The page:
ASHBURN — When Jamin Davis refers back to his rough rookie year with the Washington Commanders, he’s often quick to note the parallels to his time at the University of Kentucky. For the Wildcats, the linebacker spent two seasons — not counting his redshirt year — riding the bench as a backup and special teams player.
Then, as a junior, things for Davis finally clicked: He started 10 games, racked up more than 100 tackles and put together a campaign that made him one of the fastest risers in the 2021 draft.
In hindsight, there was nothing fast about it.
“Coming in, you’re not thrown into the fire right away,” Davis said. “You just trust the process.”
The Kentucky experience has given Davis some perspective as he gears up to have more of an impact in his second season with the Commanders. Left unsaid: The Commanders might not be able to wait on the 23-year-old’s development much longer if he doesn’t start to make significant strides this coming fall.
The realities of the NFL are that prospects usually aren’t given the same amount of runway to develop as they are in college. There’s a demand to produce right away, especially for first-round picks like Davis.
Already, just over a year into Davis’ short career, Washington’s coaches have done a lot to try to accelerate that process. For example, Davis’ role has changed so that he’s now at outside linebacker rather than inside — a switch that better suits the player’s skillset, according to coach Ron Rivera.
So far, so good. Davis has had a quieter camp in terms of making splash plays, but Rivera said the Commanders “are pleased” with his development.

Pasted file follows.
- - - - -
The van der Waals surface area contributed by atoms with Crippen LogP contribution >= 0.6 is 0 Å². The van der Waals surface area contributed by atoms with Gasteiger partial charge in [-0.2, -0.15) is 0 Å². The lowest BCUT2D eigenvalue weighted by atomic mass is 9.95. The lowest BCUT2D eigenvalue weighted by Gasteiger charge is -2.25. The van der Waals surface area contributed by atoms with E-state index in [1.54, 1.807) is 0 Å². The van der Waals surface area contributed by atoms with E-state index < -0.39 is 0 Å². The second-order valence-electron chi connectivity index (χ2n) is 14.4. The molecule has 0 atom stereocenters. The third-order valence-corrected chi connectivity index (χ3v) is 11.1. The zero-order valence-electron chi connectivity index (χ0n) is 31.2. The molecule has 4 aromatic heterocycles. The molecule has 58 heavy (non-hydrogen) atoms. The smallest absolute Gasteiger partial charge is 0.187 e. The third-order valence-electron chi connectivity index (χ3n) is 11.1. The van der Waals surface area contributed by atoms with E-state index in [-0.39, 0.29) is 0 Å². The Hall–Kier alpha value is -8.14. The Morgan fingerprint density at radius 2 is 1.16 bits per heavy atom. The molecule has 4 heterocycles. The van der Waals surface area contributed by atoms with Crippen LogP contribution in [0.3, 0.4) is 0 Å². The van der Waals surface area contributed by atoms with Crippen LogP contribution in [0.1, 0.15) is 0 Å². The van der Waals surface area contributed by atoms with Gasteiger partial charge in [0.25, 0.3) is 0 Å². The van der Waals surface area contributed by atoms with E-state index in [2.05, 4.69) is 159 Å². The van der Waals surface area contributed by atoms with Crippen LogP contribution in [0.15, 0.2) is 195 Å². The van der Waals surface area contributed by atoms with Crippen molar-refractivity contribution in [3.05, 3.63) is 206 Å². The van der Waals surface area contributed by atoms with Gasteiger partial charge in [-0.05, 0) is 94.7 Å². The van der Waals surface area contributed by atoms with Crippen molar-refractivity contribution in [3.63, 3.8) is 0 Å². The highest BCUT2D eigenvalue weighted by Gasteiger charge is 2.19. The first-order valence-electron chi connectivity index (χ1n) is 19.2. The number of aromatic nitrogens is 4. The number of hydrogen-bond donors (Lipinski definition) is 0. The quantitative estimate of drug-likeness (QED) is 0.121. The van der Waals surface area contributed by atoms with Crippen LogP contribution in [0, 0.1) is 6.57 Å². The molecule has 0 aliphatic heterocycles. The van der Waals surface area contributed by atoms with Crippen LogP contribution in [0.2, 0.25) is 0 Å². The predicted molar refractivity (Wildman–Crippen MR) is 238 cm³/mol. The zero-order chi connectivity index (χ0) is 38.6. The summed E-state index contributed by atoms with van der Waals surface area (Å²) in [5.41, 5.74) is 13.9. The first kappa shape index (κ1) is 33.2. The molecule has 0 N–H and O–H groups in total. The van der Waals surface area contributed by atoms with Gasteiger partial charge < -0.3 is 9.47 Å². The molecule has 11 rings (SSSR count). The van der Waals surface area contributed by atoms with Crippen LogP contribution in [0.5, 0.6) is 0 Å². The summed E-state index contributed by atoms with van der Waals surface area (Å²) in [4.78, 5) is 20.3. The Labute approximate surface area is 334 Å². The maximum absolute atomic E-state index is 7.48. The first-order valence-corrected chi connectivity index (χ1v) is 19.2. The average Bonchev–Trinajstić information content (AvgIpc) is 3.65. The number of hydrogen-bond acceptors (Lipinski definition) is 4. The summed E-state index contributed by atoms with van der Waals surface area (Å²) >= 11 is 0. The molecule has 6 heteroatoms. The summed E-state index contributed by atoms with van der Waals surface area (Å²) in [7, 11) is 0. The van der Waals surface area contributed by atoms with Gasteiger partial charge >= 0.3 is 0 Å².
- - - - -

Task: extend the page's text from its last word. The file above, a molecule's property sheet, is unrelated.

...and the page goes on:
“The biggest thing is just learning,” Rivera said. “You know, it’s hard when you are used to playing a specific way, a certain way, and then you come in and now it’s completely a whole new ball game. It really truly is. It’s a different type of learning. It’s a different type of playing. This game is vastly different from the college game.
“And with him, it’s just a matter of getting opportunities and picking it up. He continues to get reps and continues to do well.”
Rivera said Davis has a better grasp of the ins and outs of the defense and is making the correct reads and drops in coverage.
He praised Davis’ vision in the passing game, noting the linebacker also has the ability to “run and burst.”
Even as a rookie, Davis flashed in that area — his top highlight of the year was when he snuffed out a swing pass on fourth-and-1 in Week 3 against the Buffalo Bills and crushed the running back in the process.
But, too often last season, Davis looked lost. His 11 missed tackles ranked third on the team, despite playing notably fewer snaps than the two players ahead of him.
According to Pro Football Focus, the linebacker was targeted 41 times in coverage and allowed 36 receptions. Each catch gained an average of 8.4 yards.
But Davis said the game this summer has noticeably slowed down for him. He feels more like himself, he says, like the player who broke out at Kentucky.
“Ten times more comfortable,” he says.
The big question is just how much of Davis’ improvement will translate into playing time.
In camp, the 23-year-old has consistently run with the starters and next to linebacker Cole Holcomb. But in certain packages — such as when Washington deploys five defensive linemen — Washington coaches have turned to veteran David Mayo to pair with Holcomb rather than Davis. Washington commonly deployed five-man fronts last season, too.
Last season, Davis’ playing time fluctuated. In all, he had only four games in which he played more than 70% of the defense’s snaps. Some weeks, his snap percentage dipped below 50.
Will Davis playing outside linebacker allow him to be on the field more?
“Whether you’re inside or outside, we need linebackers on the field,” linebackers coach Steve Russ said in June. “Outside, inside, we’re going to make sure that the guys we feel comfortable with are out there, and also make sure what we have there suits stopping what the offense is trying to do.”
Davis feels comfortable now. His playing time will be telling whether the coaching staff is comfortable with Davis.
“When it’s your time,” Davis said, “you step up and make plays.”